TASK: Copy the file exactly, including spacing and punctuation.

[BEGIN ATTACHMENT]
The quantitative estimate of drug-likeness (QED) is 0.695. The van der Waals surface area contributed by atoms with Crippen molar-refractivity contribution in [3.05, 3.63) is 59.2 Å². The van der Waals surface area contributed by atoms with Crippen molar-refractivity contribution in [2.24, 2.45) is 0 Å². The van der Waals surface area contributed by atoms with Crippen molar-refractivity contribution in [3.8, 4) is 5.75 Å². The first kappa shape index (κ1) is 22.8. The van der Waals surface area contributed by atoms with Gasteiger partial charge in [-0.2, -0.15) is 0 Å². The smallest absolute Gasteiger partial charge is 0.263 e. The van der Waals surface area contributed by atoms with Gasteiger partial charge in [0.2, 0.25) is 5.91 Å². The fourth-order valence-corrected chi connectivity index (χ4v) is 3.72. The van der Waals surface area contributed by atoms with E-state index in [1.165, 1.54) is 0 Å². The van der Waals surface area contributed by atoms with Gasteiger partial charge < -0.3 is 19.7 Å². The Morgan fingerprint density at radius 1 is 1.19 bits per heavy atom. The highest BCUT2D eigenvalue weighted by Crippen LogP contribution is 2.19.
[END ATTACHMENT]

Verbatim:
The quantitative estimate of drug-likeness (QED) is 0.695. The van der Waals surface area contributed by atoms with Crippen molar-refractivity contribution in [3.05, 3.63) is 59.2 Å². The van der Waals surface area contributed by atoms with Crippen molar-refractivity contribution in [2.24, 2.45) is 0 Å². The van der Waals surface area contributed by atoms with Crippen molar-refractivity contribution in [3.8, 4) is 5.75 Å². The first kappa shape index (κ1) is 22.8. The van der Waals surface area contributed by atoms with Gasteiger partial charge in [-0.2, -0.15) is 0 Å². The smallest absolute Gasteiger partial charge is 0.263 e. The van der Waals surface area contributed by atoms with Gasteiger partial charge in [0.2, 0.25) is 5.91 Å². The fourth-order valence-corrected chi connectivity index (χ4v) is 3.72. The van der Waals surface area contributed by atoms with E-state index in [1.165, 1.54) is 0 Å². The van der Waals surface area contributed by atoms with Gasteiger partial charge < -0.3 is 19.7 Å². The Morgan fingerprint density at radius 1 is 1.19 bits per heavy atom. The highest BCUT2D eigenvalue weighted by Crippen LogP contribution is 2.19.